LEWISTON — In a state increasingly haunted by its ever-aging population and national notoriety for being the oldest state in America, voters in Androscoggin County have sent three people to the state Senate this year who are all younger than 30.

At 26, Eric Brakey, an Auburn Republican and a freshman to the Legislature, will hold the title of the Senate’s youngest lawmaker when he’s sworn in. But also there is Nathan Libby, a 29-year-old Lewiston Democrat, and state Sen. Garrett Mason, R-Lisbon Falls, who is also 29. Libby, who is also a Lewiston city councilor, is moving from his seat in the House of Representatives.

Mason was 25 when he was first elected to the state Senate; Libby was 26.

Each is well below the average age of 56 for all state lawmakers in the U.S. They are among an elite group of young lawmakers who make up only 3.8 percent of the about 7,800 people who are elected to serve in the 50 legislatures across the country, according to data available with the National Conference of State Legislatures in Denver.

And while Brakey is far from the youngest state lawmaker in the U.S. elected in 2014 — that title goes to Saira Blair, an 18-year-old Republican who was elected to the House of Delegates in West Virginia earlier this month — he remains one of the youngest state senators in the country.

“It’s kind of interesting, as far as young people go, it’s not like it’s just one record we are breaking here or there,” Brakey said. “It seems like we are breaking them all over the place, as far as young people coming into leadership.”


Brakey said it’s been a continuing trend for Republicans and young conservatives, not only in Maine but around the U.S., who were swept into public office in the last election cycle — dubbed a Republican tornado by some pundits.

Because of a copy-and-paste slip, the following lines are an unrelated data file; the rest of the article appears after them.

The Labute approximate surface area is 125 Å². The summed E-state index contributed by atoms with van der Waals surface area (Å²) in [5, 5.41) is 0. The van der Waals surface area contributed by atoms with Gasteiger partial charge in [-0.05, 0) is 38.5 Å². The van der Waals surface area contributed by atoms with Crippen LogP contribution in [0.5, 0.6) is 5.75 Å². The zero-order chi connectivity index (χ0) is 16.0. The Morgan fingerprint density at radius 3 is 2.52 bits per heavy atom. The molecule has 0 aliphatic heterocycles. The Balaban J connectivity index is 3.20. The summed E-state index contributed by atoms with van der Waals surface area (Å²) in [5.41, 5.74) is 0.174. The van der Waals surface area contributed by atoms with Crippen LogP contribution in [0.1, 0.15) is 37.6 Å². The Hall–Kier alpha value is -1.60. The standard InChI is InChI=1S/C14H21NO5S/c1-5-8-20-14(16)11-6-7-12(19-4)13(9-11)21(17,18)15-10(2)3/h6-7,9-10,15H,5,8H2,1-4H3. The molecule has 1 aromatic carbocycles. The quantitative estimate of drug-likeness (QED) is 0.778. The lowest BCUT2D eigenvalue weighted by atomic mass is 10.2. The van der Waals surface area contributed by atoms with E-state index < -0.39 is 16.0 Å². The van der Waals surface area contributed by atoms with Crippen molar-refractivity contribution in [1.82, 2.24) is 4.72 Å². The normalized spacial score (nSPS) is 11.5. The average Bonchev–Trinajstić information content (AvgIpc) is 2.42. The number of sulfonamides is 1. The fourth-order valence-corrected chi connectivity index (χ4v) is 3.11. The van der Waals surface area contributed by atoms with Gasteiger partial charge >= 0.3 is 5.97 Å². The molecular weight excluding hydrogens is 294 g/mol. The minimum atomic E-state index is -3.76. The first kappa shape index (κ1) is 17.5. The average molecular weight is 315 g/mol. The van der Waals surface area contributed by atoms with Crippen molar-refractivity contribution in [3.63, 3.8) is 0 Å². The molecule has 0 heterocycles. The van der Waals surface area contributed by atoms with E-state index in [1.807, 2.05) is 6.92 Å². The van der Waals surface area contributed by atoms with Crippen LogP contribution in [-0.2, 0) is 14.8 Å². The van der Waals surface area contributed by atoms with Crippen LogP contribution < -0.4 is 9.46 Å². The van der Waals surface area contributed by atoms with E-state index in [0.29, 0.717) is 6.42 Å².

“For me and a lot of the young people I talk to who are getting involved, there’s a sense of all the debt, all the spending and all these problems that our generation is inheriting,” Brakey said. “I think that’s encouraged a lot more young people to step up to the plate and try to really take control of our future, that’s been a big motivating factor for me.”

Libby said the challenges facing young people in Maine, including finding decent work and getting an affordable education, has made them more interested in politics and more interested in electing people who can relate to their needs and concerns.

“Clearly young people in Maine have significant challenges, and first and foremost is finding good-quality jobs when they graduate from high school or graduate from college,” Libby said.

Libby said he’s very concerned about the student debt many young Mainers are faced with, and said it’s a key issue for his generation. “It’s hampering young people’s ability to purchase new automobiles and purchase homes and a lot of young people are putting off those big investments because of the constraints of student debt.”

Brakey and Libby seem to agree that countering the loss of Maine’s young people will depend on creating more and better-paying jobs. Brakey suggested one way to protect and grow industry is to lower dramatically the costs of energy in the state, which many see as integral to growing industry.